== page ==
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No. 47: Sep-Oct 1986

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Oil & gas from the earth's core

In central Sweden this summer, drillers will be boring into the rocks of the Siljan Ring, Europe's largest known meteor crater. Oil and gas should not be down there in any quantities according to current theory, but that's what they are drilling for. Isn't it futile to fight such a well-established dogma that oil and gas have biological origins and therefore must be looked for only where life once thrived?

Not any longer! Enough anomalies have accumulated to seriously challenge the idea that oil and gas are byproducts of ancient animal life. Here are a few of these anomalies:

  1. The geographical distribution of oil seems derived from features much larger in scale than individual sedimentary features.
  2. The quantities of oil and gas available are hundreds of times those estimated on the basis of biological origins.
  3. The so-called "molecular fossils" found in oil and claimed as proof of a biogenic origin are simply biological contaminants, particularly bacteria that feed upon the petroleum.
  4. Petroleum is largely saturated with hydrogen, whereas buried biological matter should exhibit a deficiency of hydrogen.
  5. Oil and gas are often rich in helium, an inert gas which biological pro cesses cannot concentrate.
  6. The great oil reservoirs of the Middle East are in diverse geological provinces. There is no unifying feature for the region as a whole and, especially, no sediments rich in biological debris that could have produced these immense concentrations of oil and gas.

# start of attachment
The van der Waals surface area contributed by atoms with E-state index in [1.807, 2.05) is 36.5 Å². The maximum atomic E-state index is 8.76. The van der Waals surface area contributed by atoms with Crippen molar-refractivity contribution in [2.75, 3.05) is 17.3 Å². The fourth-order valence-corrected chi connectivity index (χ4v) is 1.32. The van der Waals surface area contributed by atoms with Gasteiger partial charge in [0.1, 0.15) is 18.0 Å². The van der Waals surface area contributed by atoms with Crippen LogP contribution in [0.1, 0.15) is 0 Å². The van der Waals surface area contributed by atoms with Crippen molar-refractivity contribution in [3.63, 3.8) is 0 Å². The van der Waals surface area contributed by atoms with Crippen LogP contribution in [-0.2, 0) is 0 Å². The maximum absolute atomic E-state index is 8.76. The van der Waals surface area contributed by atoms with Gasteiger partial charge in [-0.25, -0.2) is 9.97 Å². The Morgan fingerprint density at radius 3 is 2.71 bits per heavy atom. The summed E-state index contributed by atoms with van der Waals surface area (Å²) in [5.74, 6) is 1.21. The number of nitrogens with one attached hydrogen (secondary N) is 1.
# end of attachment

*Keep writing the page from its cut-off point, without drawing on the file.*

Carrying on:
If oil and gas do not come from decaying organic matter, where do they originate? Some scientists, such as T. Gold, say "from the earth's core." As the earth accreted long ago, it collected abundant carbonaceous material from carbonaceous chondrites and comets containing organic sludge. Under the heat and pressure available at great depths, oil and gas were produced abiogenically in immense quantities and driven outwards to where they were trapped in rock reservoirs.

In central Sweden, oil and gas of biogenic origin are highly improbable. If they are found trapped beneath the Siljan Ring, a major tenet of geological thought may have to be revised.

(Gold, Tom; "Oil from the Centre of the Earth," New Scientist, p. 42, June 26, 1986.)

Reference. Questions about the origin of petroleum are raised in ESC13 in the catalog: Anomalies in Geology. To order, visit: here.

From Science Frontiers #47, SEP-OCT 1986. 1986-2000 William R. Corliss

Science Frontiers Sourcebook Project Reviewed in:


  • "A sourcebook of unexplained phenomena is therefore a valuable addition to a collection of scientific literature. William R. Corliss has provided this in the past with his source books of scientific anomalies in several subjects, and now he has provided it for astronomy. He has done an excellent job of collecting and editing a large amount of material, taken in part from scientific journals and in part from scientific reporting in the popular or semi-scientific press." -- "The Mysterious Universe: A Handbook of Astronomical Anomalies", reviwed by Thomas Gold, Cornell University, in Icarus, vol.41, 1980

  • "An interesting, systematic presentation of unusual weather [..] This book is recommended for a general audience" --"Corliss, William R., Tornados, Dark Days, Anomalous Precipitation, and Related Weather Phenomena, Sourcebook Project, 1983.", revieweed in Choice, September 1983
  • "..the science is necessarily somewhat speculative, but Corliss's symthesis is based on reputable sources." -- "Corliss, William R. (Compiler). Lightning, Auroras, Nocturnal Lights, and Related Luminous Phenomena" reviwed by Joseph M. Moran, Univ. of Wisconsin in Science Books and Films, Sep/Oct 1983

  • "Before opening the book, I set certain standards that a volume which treads into dangerous grounds grounds like this must meet. The author scrupulously met, or even exceeded those standards. Each phenomenon is exhaustively documented, with references to scientific journals [..] and extensive quotations" -- "Book Review: The moon and planets: a catalog of astronomical anomalies", The Sourcebook Project, 1985., Corliss, W. R., Journal of the Royal Astronomical Society of Canada, Vol. 81, no. 1 (1987), p. 24., 02/1987